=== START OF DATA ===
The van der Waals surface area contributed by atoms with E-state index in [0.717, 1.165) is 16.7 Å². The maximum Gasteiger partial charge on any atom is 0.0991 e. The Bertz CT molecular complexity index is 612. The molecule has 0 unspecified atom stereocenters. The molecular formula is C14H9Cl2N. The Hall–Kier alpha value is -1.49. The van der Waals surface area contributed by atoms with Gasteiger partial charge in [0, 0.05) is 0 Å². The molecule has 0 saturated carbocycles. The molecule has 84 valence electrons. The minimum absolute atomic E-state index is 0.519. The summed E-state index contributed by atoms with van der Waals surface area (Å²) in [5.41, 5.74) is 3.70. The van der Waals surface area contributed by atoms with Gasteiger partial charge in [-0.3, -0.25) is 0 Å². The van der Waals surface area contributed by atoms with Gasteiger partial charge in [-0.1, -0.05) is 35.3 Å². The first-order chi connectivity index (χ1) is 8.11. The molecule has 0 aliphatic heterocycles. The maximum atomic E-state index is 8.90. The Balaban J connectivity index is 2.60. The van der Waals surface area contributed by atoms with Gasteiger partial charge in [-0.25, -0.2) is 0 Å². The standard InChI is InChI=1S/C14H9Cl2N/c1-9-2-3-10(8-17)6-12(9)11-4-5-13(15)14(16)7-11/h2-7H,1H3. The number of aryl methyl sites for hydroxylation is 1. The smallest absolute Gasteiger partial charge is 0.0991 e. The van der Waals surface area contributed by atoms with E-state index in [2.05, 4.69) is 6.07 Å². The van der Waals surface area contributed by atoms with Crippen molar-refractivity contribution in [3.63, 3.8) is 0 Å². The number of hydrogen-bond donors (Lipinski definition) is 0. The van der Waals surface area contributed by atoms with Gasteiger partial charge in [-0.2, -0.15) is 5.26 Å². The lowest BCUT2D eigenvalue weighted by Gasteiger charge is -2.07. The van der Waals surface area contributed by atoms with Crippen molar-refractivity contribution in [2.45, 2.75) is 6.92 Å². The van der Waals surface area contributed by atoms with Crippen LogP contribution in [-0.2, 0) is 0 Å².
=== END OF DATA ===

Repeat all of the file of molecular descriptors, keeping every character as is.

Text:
The van der Waals surface area contributed by atoms with E-state index in [0.717, 1.165) is 16.7 Å². The maximum Gasteiger partial charge on any atom is 0.0991 e. The Bertz CT molecular complexity index is 612. The molecule has 0 unspecified atom stereocenters. The molecular formula is C14H9Cl2N. The Hall–Kier alpha value is -1.49. The van der Waals surface area contributed by atoms with Gasteiger partial charge in [0, 0.05) is 0 Å². The molecule has 0 saturated carbocycles. The molecule has 84 valence electrons. The minimum absolute atomic E-state index is 0.519. The summed E-state index contributed by atoms with van der Waals surface area (Å²) in [5.41, 5.74) is 3.70. The van der Waals surface area contributed by atoms with Gasteiger partial charge in [-0.3, -0.25) is 0 Å². The van der Waals surface area contributed by atoms with Gasteiger partial charge in [-0.1, -0.05) is 35.3 Å². The first-order chi connectivity index (χ1) is 8.11. The molecule has 0 aliphatic heterocycles. The maximum atomic E-state index is 8.90. The Balaban J connectivity index is 2.60. The van der Waals surface area contributed by atoms with Gasteiger partial charge in [-0.25, -0.2) is 0 Å². The standard InChI is InChI=1S/C14H9Cl2N/c1-9-2-3-10(8-17)6-12(9)11-4-5-13(15)14(16)7-11/h2-7H,1H3. The number of aryl methyl sites for hydroxylation is 1. The smallest absolute Gasteiger partial charge is 0.0991 e. The van der Waals surface area contributed by atoms with E-state index in [2.05, 4.69) is 6.07 Å². The van der Waals surface area contributed by atoms with Crippen molar-refractivity contribution in [3.63, 3.8) is 0 Å². The number of hydrogen-bond donors (Lipinski definition) is 0. The van der Waals surface area contributed by atoms with Gasteiger partial charge in [-0.2, -0.15) is 5.26 Å². The lowest BCUT2D eigenvalue weighted by Gasteiger charge is -2.07. The van der Waals surface area contributed by atoms with Crippen molar-refractivity contribution in [2.45, 2.75) is 6.92 Å². The van der Waals surface area contributed by atoms with Crippen LogP contribution in [-0.2, 0) is 0 Å².